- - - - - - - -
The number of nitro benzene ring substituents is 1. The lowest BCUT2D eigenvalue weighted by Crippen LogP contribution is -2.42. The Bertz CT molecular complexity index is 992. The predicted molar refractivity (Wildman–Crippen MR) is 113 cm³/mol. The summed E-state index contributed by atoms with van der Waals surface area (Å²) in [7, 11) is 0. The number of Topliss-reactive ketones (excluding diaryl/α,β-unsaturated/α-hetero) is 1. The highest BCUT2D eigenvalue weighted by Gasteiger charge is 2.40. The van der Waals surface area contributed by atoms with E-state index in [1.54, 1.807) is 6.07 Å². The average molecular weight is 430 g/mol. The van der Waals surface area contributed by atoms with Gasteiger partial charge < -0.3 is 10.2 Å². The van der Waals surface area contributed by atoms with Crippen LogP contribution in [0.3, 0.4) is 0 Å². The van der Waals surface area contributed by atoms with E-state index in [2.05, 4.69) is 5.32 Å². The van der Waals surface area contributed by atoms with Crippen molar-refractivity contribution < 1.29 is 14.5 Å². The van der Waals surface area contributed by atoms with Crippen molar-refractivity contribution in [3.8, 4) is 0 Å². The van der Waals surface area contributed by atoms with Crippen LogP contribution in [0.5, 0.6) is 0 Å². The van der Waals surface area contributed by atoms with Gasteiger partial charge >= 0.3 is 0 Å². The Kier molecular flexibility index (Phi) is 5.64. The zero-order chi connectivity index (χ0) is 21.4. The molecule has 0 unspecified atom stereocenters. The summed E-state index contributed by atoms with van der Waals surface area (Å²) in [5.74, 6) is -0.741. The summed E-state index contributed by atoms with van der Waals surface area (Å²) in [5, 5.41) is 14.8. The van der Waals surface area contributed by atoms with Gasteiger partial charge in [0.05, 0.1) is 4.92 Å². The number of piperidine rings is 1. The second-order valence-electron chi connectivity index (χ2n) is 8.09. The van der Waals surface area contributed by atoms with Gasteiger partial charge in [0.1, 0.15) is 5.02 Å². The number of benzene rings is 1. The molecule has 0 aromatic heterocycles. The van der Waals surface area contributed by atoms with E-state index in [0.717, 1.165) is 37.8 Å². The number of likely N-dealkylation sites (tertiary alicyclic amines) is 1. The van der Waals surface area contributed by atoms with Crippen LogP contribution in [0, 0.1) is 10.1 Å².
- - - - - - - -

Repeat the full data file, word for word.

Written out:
The number of nitro benzene ring substituents is 1. The lowest BCUT2D eigenvalue weighted by Crippen LogP contribution is -2.42. The Bertz CT molecular complexity index is 992. The predicted molar refractivity (Wildman–Crippen MR) is 113 cm³/mol. The summed E-state index contributed by atoms with van der Waals surface area (Å²) in [7, 11) is 0. The number of Topliss-reactive ketones (excluding diaryl/α,β-unsaturated/α-hetero) is 1. The highest BCUT2D eigenvalue weighted by Gasteiger charge is 2.40. The van der Waals surface area contributed by atoms with E-state index in [1.54, 1.807) is 6.07 Å². The average molecular weight is 430 g/mol. The van der Waals surface area contributed by atoms with Gasteiger partial charge < -0.3 is 10.2 Å². The van der Waals surface area contributed by atoms with Crippen LogP contribution in [0.3, 0.4) is 0 Å². The van der Waals surface area contributed by atoms with E-state index in [2.05, 4.69) is 5.32 Å². The van der Waals surface area contributed by atoms with Crippen molar-refractivity contribution < 1.29 is 14.5 Å². The van der Waals surface area contributed by atoms with Crippen molar-refractivity contribution in [3.8, 4) is 0 Å². The van der Waals surface area contributed by atoms with Crippen LogP contribution in [0.5, 0.6) is 0 Å². The van der Waals surface area contributed by atoms with Gasteiger partial charge >= 0.3 is 0 Å². The Kier molecular flexibility index (Phi) is 5.64. The zero-order chi connectivity index (χ0) is 21.4. The molecule has 0 unspecified atom stereocenters. The summed E-state index contributed by atoms with van der Waals surface area (Å²) in [5.74, 6) is -0.741. The summed E-state index contributed by atoms with van der Waals surface area (Å²) in [5, 5.41) is 14.8. The van der Waals surface area contributed by atoms with Gasteiger partial charge in [0.05, 0.1) is 4.92 Å². The number of piperidine rings is 1. The second-order valence-electron chi connectivity index (χ2n) is 8.09. The van der Waals surface area contributed by atoms with Gasteiger partial charge in [0.1, 0.15) is 5.02 Å². The number of benzene rings is 1. The molecule has 0 aromatic heterocycles. The van der Waals surface area contributed by atoms with E-state index in [0.717, 1.165) is 37.8 Å². The number of likely N-dealkylation sites (tertiary alicyclic amines) is 1. The van der Waals surface area contributed by atoms with Crippen LogP contribution in [0, 0.1) is 10.1 Å².